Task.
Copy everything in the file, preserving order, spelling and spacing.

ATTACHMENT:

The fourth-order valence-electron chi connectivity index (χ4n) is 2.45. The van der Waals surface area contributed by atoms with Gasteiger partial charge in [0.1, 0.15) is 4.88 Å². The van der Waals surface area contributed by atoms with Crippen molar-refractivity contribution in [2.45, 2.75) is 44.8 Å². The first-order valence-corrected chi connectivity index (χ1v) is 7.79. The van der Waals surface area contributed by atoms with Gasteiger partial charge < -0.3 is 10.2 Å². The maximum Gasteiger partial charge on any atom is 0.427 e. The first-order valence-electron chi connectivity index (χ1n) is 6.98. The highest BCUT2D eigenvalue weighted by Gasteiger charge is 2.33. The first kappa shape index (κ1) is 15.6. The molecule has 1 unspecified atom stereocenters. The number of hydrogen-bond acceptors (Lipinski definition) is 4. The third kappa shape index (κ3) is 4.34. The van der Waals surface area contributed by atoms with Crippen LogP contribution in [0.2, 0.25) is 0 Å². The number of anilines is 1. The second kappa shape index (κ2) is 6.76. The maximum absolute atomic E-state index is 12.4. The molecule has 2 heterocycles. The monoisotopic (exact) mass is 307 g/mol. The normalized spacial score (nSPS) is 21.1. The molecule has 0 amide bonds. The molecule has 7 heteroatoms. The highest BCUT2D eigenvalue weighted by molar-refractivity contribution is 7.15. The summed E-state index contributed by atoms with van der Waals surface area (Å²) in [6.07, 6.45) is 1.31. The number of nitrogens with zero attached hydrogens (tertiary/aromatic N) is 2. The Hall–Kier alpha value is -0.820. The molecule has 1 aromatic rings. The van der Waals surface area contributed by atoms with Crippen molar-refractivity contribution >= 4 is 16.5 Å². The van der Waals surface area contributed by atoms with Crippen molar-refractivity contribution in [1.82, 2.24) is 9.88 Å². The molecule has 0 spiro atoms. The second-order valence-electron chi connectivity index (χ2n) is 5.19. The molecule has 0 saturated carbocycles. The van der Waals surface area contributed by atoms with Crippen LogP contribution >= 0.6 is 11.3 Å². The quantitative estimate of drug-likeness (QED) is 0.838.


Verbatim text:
The fourth-order valence-electron chi connectivity index (χ4n) is 2.45. The van der Waals surface area contributed by atoms with Gasteiger partial charge in [0.1, 0.15) is 4.88 Å². The van der Waals surface area contributed by atoms with Crippen molar-refractivity contribution in [2.45, 2.75) is 44.8 Å². The first-order valence-corrected chi connectivity index (χ1v) is 7.79. The van der Waals surface area contributed by atoms with Gasteiger partial charge < -0.3 is 10.2 Å². The maximum Gasteiger partial charge on any atom is 0.427 e. The first-order valence-electron chi connectivity index (χ1n) is 6.98. The highest BCUT2D eigenvalue weighted by Gasteiger charge is 2.33. The first kappa shape index (κ1) is 15.6. The molecule has 1 unspecified atom stereocenters. The number of hydrogen-bond acceptors (Lipinski definition) is 4. The third kappa shape index (κ3) is 4.34. The van der Waals surface area contributed by atoms with Crippen LogP contribution in [0.2, 0.25) is 0 Å². The number of anilines is 1. The second kappa shape index (κ2) is 6.76. The maximum absolute atomic E-state index is 12.4. The molecule has 2 heterocycles. The monoisotopic (exact) mass is 307 g/mol. The normalized spacial score (nSPS) is 21.1. The molecule has 0 amide bonds. The molecule has 7 heteroatoms. The highest BCUT2D eigenvalue weighted by molar-refractivity contribution is 7.15. The summed E-state index contributed by atoms with van der Waals surface area (Å²) in [6.07, 6.45) is 1.31. The number of nitrogens with zero attached hydrogens (tertiary/aromatic N) is 2. The Hall–Kier alpha value is -0.820. The molecule has 1 aromatic rings. The van der Waals surface area contributed by atoms with Crippen molar-refractivity contribution >= 4 is 16.5 Å². The van der Waals surface area contributed by atoms with Crippen molar-refractivity contribution in [1.82, 2.24) is 9.88 Å². The molecule has 0 spiro atoms. The second-order valence-electron chi connectivity index (χ2n) is 5.19. The molecule has 0 saturated carbocycles. The van der Waals surface area contributed by atoms with Crippen LogP contribution >= 0.6 is 11.3 Å². The quantitative estimate of drug-likeness (QED) is 0.838.